A view screen consists of multiple view elements, and some layout elements can contain other view elements. Check out the layout elements demo that you’ve started in part 1: You see that the three main group elements are Row, Column, and Box. There’s also Card which is nothing else than a decorated box.

You should use one of these group elements as your root view element on a screen. We will use a card here. Inside the card, we define a label with a standard text for a first project.

return mosaikApp(
   "First Mosaik App", // app name shown in executors
   1 // the app version
) {
   // define the view here
   card {
       label("Hello Ergo world!")
   }
}

Start the Spring Boot server and use the desktop demo application to run your MosaikApp. It will look like this:

Mosaik 3

We see the app name, a somehow expected screen content, and we can also see how our viewtree looks like in JSON. Let’s spice this up a lot.

// define the view here
card {
   column(Padding.DEFAULT) {
       label("Hello Ergo world!", LabelStyle.HEADLINE2)

       box(Padding.HALF_DEFAULT)

       button("Click me") {
           onClickAction(showDialog("You clicked the button."))
       }
   }
}

Running it results in this view, and the button works and presents a message.

Mosaik 4

For the first part, we improved the layout by adding padding between the card outline and the card contents. The padding is declared on the new column element, not the card element. This might be surprising for people used to web design as they probably would expect that declaring padding on the card would be the better way to do this. But this would not work here: Paddings in Mosaik are always added on the outer side of the element. If you now think that a better name would be margin because, in web design, spacing on the outer side of an element is called margin, you are not quite right. Unlike web element’s margins and like web element’s paddings, paddings in Mosaik will always add spacing for neighboring elements.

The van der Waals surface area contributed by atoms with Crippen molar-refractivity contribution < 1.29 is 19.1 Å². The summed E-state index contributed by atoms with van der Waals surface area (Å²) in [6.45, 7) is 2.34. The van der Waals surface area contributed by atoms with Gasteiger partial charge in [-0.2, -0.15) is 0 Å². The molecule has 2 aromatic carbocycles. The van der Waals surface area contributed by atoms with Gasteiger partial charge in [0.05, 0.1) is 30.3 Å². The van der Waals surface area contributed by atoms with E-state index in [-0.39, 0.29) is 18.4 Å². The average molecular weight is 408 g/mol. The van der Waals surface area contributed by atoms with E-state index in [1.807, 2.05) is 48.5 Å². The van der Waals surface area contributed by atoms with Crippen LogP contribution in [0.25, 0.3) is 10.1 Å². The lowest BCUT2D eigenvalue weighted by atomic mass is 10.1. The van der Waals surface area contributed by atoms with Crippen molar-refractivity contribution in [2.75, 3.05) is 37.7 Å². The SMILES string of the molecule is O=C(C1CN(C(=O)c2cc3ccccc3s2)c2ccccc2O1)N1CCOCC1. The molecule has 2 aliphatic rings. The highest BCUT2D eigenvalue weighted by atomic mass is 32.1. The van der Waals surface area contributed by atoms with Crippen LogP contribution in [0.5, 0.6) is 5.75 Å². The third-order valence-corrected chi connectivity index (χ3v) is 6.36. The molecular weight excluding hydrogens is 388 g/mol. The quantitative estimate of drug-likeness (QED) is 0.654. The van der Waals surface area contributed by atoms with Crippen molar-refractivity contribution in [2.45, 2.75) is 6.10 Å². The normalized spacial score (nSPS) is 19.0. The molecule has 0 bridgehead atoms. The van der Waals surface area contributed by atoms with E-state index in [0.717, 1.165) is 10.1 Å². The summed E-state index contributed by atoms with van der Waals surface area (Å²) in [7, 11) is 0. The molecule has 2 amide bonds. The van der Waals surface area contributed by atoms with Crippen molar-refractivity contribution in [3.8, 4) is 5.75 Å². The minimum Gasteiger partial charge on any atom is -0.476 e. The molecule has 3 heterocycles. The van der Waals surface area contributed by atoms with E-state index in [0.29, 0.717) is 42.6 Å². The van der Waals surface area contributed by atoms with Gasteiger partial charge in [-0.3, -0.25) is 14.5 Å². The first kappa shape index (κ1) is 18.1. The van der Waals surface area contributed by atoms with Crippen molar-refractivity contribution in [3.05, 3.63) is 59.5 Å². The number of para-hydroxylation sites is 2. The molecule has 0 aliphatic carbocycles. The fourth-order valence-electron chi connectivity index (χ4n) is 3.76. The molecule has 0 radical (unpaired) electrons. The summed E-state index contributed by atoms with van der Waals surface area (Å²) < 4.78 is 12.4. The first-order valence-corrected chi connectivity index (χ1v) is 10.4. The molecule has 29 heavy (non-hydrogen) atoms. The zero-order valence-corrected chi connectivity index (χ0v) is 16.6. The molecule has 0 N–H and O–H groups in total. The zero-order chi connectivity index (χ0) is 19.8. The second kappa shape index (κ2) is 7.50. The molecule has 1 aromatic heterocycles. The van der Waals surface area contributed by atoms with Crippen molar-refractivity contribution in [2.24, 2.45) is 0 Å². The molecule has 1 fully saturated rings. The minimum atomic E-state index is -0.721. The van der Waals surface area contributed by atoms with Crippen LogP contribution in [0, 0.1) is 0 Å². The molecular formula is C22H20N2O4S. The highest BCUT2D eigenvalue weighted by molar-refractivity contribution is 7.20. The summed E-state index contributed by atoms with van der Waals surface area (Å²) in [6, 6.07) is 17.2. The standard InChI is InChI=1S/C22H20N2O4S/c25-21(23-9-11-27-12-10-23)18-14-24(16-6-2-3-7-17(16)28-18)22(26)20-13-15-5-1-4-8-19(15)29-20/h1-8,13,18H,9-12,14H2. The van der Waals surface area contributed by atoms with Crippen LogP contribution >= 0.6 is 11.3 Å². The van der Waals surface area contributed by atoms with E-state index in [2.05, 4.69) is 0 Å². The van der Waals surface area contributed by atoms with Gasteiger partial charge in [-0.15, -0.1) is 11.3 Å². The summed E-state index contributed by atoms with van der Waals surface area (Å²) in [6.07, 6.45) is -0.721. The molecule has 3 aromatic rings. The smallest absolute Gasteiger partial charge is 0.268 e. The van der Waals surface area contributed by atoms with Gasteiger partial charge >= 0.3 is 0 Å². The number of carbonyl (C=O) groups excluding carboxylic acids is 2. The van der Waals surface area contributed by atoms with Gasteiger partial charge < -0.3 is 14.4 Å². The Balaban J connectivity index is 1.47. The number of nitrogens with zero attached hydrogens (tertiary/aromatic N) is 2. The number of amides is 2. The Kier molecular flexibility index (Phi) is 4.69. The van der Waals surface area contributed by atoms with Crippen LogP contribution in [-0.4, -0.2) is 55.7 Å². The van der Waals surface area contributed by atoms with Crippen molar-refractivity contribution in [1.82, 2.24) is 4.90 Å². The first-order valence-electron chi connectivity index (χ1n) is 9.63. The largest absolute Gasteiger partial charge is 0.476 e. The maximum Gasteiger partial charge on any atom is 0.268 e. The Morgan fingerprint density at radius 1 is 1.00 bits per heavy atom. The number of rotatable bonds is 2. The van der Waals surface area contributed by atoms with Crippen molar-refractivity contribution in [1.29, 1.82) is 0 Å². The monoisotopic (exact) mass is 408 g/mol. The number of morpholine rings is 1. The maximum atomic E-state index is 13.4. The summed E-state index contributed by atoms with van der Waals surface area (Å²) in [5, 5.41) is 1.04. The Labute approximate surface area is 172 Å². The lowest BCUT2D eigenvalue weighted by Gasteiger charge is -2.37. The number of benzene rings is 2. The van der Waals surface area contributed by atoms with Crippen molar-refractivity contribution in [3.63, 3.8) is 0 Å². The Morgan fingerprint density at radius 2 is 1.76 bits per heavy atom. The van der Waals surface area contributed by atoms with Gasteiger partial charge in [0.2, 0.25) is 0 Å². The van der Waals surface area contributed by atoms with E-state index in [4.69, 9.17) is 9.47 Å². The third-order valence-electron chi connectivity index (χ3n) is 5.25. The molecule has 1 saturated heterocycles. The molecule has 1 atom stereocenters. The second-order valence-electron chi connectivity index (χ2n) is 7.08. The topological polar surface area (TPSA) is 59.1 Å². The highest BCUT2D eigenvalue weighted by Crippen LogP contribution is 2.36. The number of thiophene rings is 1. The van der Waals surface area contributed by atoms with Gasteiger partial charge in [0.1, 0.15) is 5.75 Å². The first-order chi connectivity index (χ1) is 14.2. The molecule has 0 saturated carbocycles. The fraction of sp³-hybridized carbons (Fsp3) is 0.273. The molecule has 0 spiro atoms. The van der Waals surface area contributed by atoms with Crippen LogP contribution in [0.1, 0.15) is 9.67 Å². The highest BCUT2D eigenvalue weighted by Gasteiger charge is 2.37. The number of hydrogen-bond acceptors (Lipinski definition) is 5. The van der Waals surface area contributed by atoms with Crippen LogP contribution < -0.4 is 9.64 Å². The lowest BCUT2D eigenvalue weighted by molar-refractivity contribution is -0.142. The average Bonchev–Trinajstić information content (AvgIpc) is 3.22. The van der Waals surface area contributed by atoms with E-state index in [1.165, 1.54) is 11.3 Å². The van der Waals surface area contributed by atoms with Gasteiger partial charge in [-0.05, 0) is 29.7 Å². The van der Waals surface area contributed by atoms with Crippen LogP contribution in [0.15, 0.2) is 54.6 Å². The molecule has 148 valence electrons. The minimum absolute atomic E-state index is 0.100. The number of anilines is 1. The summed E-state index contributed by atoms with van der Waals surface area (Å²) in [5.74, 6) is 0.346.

The column element lays out its child elements vertically and linearly so that the button is added below the label, which now has a better suiting style.

The box element between the label and the button has no content and simply adds spacing between the label and button.

On the button, an onClickAction is set and given an action that shows a dialog with a message. This line looks very innocent, but a lot is going on thanks to the Kotlin DSL. If you Ctrl-Click on “showDialog” and follow the code that is revealed, you will see that this expression actually defines the action and gives it a random id (because we did not set an id on our own, but the action needs an id), adds this action to the set of actions defined in our ViewContent (= the whole visible screen) and returns the action. “onClickAction” assigns the id of the action to the view element’s onClickAction property.

Although the code looks like regular programming, it is crucial to keep in mind what is going on behind the scenes to make the JSON serialization work. The behavior implies that defining two different actions with the same id will result in the first action being overwritten:

column(Padding.DEFAULT) {
   label("Hello Ergo world!", LabelStyle.HEADLINE2)

   box(Padding.HALF_DEFAULT)

   button("Click me") {
       onClickAction(showDialog("You clicked the button.", "myaction"))
   }

   val clashingAction = reloadApp("myaction")
}

Although the clashingAction does not seem to be used anywhere in the code, it overwrites the dialog action. Since its ID is assigned to the button, the button will now reload the app.

You can now play around, adding some other view elements and actions. Take a look at the view elements and actions demo to see what is available and how to add it. In the next part of the tutorial series, we take a closer look at how the screen content can be altered.

If you had any problems in creating the code, you will find it here